Beverly Perdue is a governor of her word, that's for sure.
Just look at the lottery.
When Perdue cast the tie-breaking vote to pass the lottery bill as lieutenant governor in 2005, the lottery was billed as "the education lottery," with net proceeds to be used only for the state's education needs. That is certainly why some legislators voted for the bill, even if they had to hold their noses while doing so.
Now legislators, both Republican and Democrat, are lambasting Perdue for wanting to use the money for the state's general fund. They should just hush, because in a sense, the former educator really would be using the lottery money for an educational purpose.
Think about it: By seeking to apply lottery money to the state's ballooning deficit, she is teaching everyone that politicians don't always stick to what they say and vote for.
Shocked? Of course you're not.
Last month, when Perdue first hinted at dipping into the lottery proceeds, Rep. Ruth Samuelson, a Charlotte Republican, was quoted as saying, "This is exactly what the opponents to the lottery said would happen. And if they continue to bill it as an education lottery, it's a farce."
Opposition to the lottery was bipartisan, but I'm guessing Republican opponents are secretly thrilled that Perdue is reneging on the "education only" pledge that, more than anything else, got what some considered a demonic bill passed in the first place. Wanna bet, though, that any of them in Perdue's position would do the same thing?
If they wouldn't, shame on them -- and we should be glad they're not governor.
The lottery raised $3 billion last year, and prohibiting Perdue from using any of that money in these dire times is like watching your children go hungry on a sunny day because your personal rainy day fund is for literally a rainy day.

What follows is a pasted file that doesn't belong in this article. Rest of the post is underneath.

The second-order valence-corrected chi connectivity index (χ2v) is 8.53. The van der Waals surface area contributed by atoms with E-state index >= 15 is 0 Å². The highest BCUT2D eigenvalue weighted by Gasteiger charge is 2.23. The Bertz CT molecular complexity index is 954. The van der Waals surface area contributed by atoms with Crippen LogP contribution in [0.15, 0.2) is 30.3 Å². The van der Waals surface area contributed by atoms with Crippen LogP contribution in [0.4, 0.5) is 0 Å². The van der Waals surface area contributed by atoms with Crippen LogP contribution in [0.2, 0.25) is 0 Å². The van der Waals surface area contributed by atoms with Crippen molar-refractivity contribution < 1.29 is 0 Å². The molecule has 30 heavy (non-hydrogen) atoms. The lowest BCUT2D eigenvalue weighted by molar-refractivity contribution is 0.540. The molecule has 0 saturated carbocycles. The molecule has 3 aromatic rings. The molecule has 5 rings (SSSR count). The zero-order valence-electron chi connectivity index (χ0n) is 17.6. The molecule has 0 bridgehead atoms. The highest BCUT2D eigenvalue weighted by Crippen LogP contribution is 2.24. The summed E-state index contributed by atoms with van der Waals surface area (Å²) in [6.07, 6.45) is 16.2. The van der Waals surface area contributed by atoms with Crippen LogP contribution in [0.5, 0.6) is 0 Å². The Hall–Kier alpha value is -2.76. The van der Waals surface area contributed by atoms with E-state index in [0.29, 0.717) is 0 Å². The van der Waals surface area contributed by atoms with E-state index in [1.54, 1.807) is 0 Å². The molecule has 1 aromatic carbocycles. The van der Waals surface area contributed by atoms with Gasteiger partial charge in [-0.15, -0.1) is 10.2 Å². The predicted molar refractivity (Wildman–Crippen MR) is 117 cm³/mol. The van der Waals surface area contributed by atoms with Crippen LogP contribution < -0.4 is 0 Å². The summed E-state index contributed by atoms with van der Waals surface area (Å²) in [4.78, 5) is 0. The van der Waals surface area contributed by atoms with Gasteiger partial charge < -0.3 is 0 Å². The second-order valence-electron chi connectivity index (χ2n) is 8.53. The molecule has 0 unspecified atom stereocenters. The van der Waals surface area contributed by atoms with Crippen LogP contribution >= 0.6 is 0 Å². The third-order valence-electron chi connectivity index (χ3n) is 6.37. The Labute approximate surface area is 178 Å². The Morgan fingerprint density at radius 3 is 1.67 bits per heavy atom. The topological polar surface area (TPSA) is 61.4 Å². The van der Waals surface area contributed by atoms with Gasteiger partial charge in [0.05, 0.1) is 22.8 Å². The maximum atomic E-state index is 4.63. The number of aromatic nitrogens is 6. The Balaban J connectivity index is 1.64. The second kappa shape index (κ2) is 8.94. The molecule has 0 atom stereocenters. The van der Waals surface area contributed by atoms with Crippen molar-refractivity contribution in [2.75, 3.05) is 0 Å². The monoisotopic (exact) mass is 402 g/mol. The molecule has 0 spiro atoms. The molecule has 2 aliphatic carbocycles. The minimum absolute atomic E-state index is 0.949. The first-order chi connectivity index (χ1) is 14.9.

Some people -- OK, probably just I -- would compare it to when you go to a pal's house and he forbids you to use the "good towels" after you accidentally cut your mouth while trying to open a beer bottle with your teeth. So what if you bleed to death: Just don't touch those good towels.
To Perdue, governing a state bleeding from a $2 billion gaping deficit wound, that lottery money represents good towels that can be used to stanch the bleeding: That's not what the presumed $88 million she plans to commandeer is there for, but it can be used and is needed for that purpose.
Ralph Waldo Emerson famously wrote that "a foolish consistency is the hobgoblin of little minds." With the state facing, as reported in The News & Observer last month, a $2 billion deficit this year and possibly $3 billion next year, it would be foolishly consistent for the governor to keep the lottery moolah sacrosanct just because she and other legislators who voted for it said they would.
Expecting a politician in the best of times to keep her or his hands off untapped money is a pipe dream; expecting one to do so in the midst of a recession such as this one is delusional.
Still, Perdue could be gambling with her political future by ignoring the original intent of the lottery money. She must feel that the money will be returned once the state's coffers are flush again. Rolling the dice so early in her term also gives her plenty of time to make amends, to make people forget the lottery money flap by the time the next election rolls around.
If not, her re-election chances could come up snake eyes.
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